Chapter Two presents what Lawson and McCauley take to be the three “most prominent” theoretical approaches to the study of religion: intellectualism, symbolism, and structuralism. They demonstrate that although each of these three approaches takes seriously the analogical relationship between language and other forms of symbolic materials, none of them fully explore the potential of this analogy for analyzing symbolic-cultural systems such as religion, as Lawson and McCauley aim to do. Similarly, in Chapter Three, the authors describe and critique three approaches to studying ritual as language: ritual as performance, communication, and formal system.
The authors’ second metatheoretical thesis, presented in Chapter Four, supports the application of Noam Chomsky’s competence approach from generative linguistics to theorizing about socio-cultural systems.
The competence approach in linguistics theorizes about the speaker-listener’s internalized, sometimes unconscious, knowledge and intuitions about grammar and semantics. Likewise, Lawson and McCauley suggest that the competence approach can help describe the agent-participant’s intuitions and representations of ritual systems. Although Lawson and McCauley note several significant differences between learning one’s native language and developing a competence of a religious ritual system (namely, that religious ritual systems are less pervasive and less complicated), they maintain the usefulness of the analogy.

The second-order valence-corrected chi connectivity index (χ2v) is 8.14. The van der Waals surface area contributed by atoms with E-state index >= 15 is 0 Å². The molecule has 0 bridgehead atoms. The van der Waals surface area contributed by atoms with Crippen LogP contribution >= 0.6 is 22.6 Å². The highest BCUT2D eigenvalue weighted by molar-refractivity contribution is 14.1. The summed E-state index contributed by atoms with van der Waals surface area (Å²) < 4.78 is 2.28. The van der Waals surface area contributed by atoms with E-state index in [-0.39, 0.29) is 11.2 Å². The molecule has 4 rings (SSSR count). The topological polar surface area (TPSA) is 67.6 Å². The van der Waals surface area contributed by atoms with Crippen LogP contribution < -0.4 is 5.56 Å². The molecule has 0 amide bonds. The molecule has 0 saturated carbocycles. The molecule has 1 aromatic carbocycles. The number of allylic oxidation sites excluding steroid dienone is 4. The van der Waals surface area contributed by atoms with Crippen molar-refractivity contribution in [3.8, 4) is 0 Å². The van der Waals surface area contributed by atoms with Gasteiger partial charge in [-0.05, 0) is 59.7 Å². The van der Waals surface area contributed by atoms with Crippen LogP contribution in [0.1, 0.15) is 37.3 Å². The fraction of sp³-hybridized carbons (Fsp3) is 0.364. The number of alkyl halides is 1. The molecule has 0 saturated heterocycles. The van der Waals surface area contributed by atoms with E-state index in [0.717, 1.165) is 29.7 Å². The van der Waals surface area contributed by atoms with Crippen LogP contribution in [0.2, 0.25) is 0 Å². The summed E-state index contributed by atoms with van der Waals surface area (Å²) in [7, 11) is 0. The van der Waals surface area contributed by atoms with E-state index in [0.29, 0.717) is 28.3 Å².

Importantly, Lawson and McCauley explicitly state that their focus is on religious rituals and ritual systems and not religious traditions in general. They further narrow their definition of religious rituals to ones that directly or slightly indirectly include the action of a “culturally postulated superhuman agent.” As opposed to other religious actions, ritual action necessitates an agent, its action, and the object of its action. Lawson and McCauley’s "Principle of Superhuman Agency" indicates that the rituals in which a superhuman agent functions as the ritual agent – when the superhuman agent is perceived to act/create change in the world – are the most central to a religious system. More generally, the "Principle of Superhuman Immediacy" holds that, whether the superhuman agent is the ritual agent or not, the more immediate the action of the superhuman agent (in the present or an enabling ritual), the more central the ritual to the system. The bulk of the theory consists of twenty-seven rules for action formation that function to model a religious ritual system, and to categorize rituals in terms of their number of enabling rituals and what role the superhuman agent played in the ritual.